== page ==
Understanding the Influence of National and Organization Culture on the Adoption of Cross Cultural Management Skills
With the advent of globalization, cultural influences in organizational processes and practices have become an important element that needs to be learned by a global manager to acquire cross cultural management skills.
Organizational culture is defined as the deeper level of fundamental beliefs and assumptions that are commonly shared by individuals of an organization that is operated unconsciously and defined in a “taken for granted’ manner as an organization’s aspect of itself and also its environment. National culture conveys deeply held values such as good vs. evil, safe vs. dangerous, rational vs. irrational and normal vs. abnormal.
Geert Hofstede’s concept of this cross cultural impact is described in five dimensions.
Power distance informs about the dependence relationships in a particular country. In small countries, there is restricted dependence of employees on superiors and greater preference for consultation. This results in smaller emotional distance where it might result in contradicting superiors. In larger countries, there is always considerable dependence of employees on superiors. The emotional distance is larger and employees are unlikely to contradict or approach their superiors.
Individualism stands for society where stronger ties between any individuals are not usually emphasized. Organization with high individualistic culture is expected to care for themselves and their families’ interest only. An individualistic organization would focus more on visible tasks rather than considering potential impact on organizational harmony and chemistry. Organizations with low individualism achieve higher total quality management as group/team work is largely encouraged.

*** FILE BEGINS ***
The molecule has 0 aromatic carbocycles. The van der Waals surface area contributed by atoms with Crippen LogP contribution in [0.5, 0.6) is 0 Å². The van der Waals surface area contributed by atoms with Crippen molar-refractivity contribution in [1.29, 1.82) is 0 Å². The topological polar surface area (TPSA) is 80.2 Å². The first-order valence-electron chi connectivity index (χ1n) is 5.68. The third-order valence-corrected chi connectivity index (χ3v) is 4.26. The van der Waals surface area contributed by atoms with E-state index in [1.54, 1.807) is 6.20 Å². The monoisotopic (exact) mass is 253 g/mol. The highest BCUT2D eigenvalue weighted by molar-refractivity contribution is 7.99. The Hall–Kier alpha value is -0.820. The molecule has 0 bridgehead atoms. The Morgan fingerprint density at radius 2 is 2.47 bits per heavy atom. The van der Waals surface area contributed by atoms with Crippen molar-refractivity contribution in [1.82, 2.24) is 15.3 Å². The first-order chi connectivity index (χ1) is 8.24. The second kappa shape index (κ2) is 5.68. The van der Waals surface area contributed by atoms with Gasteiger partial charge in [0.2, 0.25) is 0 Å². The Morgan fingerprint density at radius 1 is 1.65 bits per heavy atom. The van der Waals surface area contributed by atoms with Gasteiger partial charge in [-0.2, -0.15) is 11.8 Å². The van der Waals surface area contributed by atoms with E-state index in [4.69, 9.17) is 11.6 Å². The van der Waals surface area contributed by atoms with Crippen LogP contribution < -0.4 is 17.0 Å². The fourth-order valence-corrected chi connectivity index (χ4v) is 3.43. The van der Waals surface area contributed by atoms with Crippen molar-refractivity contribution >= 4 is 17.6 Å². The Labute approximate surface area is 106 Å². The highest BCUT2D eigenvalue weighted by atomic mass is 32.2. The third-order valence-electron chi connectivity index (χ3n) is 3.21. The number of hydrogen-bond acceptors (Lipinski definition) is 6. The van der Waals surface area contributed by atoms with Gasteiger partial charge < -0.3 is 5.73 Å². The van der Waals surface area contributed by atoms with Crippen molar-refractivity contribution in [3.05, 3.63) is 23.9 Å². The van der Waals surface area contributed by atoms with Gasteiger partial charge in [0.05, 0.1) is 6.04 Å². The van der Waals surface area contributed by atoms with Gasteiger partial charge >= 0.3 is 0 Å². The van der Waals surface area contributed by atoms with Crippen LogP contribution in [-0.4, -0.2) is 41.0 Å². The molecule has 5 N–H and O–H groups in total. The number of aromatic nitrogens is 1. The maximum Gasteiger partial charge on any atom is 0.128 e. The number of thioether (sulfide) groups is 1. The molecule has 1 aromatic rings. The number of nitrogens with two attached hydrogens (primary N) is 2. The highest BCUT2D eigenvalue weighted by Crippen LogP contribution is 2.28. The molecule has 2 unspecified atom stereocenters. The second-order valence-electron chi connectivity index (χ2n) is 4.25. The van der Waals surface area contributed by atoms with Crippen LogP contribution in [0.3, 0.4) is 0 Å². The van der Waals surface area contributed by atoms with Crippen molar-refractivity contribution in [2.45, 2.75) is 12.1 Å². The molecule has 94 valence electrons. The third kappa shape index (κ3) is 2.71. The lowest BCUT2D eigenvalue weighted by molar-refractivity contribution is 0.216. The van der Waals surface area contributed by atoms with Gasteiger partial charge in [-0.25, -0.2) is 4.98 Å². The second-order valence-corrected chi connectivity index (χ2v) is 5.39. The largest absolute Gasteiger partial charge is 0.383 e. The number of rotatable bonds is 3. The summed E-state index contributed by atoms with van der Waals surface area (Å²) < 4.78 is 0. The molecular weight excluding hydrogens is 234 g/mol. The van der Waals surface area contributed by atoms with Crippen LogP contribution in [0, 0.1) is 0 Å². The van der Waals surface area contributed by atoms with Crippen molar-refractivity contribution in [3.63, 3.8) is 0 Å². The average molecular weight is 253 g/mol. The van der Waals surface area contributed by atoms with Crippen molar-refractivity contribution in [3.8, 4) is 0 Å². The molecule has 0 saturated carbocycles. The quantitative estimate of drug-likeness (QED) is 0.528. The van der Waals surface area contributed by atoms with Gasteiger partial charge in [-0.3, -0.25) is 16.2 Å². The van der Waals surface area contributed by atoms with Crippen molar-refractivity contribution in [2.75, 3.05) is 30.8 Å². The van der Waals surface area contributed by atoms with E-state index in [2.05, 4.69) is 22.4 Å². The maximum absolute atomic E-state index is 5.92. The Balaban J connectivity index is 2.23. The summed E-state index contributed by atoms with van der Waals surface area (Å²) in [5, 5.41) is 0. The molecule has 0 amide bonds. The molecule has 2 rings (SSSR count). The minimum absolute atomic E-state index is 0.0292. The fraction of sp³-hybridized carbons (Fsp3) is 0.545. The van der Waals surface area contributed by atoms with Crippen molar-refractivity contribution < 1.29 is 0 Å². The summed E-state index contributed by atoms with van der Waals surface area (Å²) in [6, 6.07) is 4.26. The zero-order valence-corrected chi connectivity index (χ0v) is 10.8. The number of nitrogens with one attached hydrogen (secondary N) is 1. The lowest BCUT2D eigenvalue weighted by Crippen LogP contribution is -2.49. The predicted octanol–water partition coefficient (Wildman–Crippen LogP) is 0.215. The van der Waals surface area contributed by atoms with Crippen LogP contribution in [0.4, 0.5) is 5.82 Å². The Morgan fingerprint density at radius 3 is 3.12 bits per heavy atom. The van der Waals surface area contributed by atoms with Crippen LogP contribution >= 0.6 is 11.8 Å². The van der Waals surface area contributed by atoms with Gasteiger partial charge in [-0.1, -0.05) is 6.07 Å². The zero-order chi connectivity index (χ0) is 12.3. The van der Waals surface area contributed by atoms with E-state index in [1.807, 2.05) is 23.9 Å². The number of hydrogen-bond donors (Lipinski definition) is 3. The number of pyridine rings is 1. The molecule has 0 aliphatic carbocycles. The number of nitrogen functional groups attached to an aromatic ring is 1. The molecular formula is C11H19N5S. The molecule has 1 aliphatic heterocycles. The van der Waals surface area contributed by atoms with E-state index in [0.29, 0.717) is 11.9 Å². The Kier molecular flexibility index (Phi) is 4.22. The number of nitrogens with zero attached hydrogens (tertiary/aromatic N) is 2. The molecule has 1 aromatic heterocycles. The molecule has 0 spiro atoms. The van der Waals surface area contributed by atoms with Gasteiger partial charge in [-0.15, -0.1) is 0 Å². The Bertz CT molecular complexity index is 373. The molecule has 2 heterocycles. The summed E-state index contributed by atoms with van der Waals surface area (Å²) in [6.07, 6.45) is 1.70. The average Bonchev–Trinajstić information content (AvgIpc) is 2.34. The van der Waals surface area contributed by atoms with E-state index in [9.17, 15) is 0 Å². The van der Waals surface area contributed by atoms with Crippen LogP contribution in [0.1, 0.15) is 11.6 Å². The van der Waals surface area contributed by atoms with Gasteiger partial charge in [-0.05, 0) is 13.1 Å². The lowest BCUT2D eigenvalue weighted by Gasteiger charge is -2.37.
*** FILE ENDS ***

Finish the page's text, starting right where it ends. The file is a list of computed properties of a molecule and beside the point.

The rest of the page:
Feminity and Masculinity defines the genders duality, such as social and emotional roles. Masculine traits include assertiveness, success, performance and authority whereas feminity traits include quality of life, personal relationship, and welfare and service .Mangers with masculine traits are result-oriented and view work outcomes as important.
Uncertainty avoidance refer to the way individuals deal with their future, whether in control or beyond their control. Individuals in low uncertainty avoidance organization display more tolerance for structural ambiguity, deviant ideas, encourage motivation and less standardization .Mangers with high uncertainty avoidance avoid uncertainties in decision making processes and prefer clear rules.
Long-term orientation gauges the level to which the society adopts long-term devotion. The impact of these cultural differences is that the organization would set long-term goals and would encounter difficulty in adjusting with dictating conditions.